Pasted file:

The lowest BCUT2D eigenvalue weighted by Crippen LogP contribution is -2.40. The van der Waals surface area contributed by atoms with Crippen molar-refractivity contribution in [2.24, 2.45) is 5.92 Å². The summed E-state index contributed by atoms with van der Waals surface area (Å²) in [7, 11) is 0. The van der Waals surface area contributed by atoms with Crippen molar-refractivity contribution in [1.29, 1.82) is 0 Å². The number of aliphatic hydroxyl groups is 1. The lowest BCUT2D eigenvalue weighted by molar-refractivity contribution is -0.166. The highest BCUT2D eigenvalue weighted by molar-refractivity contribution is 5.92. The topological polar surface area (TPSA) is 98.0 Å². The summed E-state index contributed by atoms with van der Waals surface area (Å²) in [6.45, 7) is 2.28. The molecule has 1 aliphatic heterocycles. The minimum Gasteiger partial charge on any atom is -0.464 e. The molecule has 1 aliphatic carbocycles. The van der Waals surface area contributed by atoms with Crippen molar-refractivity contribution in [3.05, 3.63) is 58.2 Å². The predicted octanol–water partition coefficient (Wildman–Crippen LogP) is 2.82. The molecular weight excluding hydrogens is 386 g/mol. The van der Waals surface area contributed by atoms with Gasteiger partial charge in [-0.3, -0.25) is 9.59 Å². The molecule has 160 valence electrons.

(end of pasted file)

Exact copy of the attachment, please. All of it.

The lowest BCUT2D eigenvalue weighted by Crippen LogP contribution is -2.40. The van der Waals surface area contributed by atoms with Crippen molar-refractivity contribution in [2.24, 2.45) is 5.92 Å². The summed E-state index contributed by atoms with van der Waals surface area (Å²) in [7, 11) is 0. The van der Waals surface area contributed by atoms with Crippen molar-refractivity contribution in [1.29, 1.82) is 0 Å². The number of aliphatic hydroxyl groups is 1. The lowest BCUT2D eigenvalue weighted by molar-refractivity contribution is -0.166. The highest BCUT2D eigenvalue weighted by molar-refractivity contribution is 5.92. The topological polar surface area (TPSA) is 98.0 Å². The summed E-state index contributed by atoms with van der Waals surface area (Å²) in [6.45, 7) is 2.28. The molecule has 1 aliphatic heterocycles. The minimum Gasteiger partial charge on any atom is -0.464 e. The molecule has 1 aliphatic carbocycles. The van der Waals surface area contributed by atoms with Crippen molar-refractivity contribution in [3.05, 3.63) is 58.2 Å². The predicted octanol–water partition coefficient (Wildman–Crippen LogP) is 2.82. The molecular weight excluding hydrogens is 386 g/mol. The van der Waals surface area contributed by atoms with Gasteiger partial charge in [-0.3, -0.25) is 9.59 Å². The molecule has 160 valence electrons.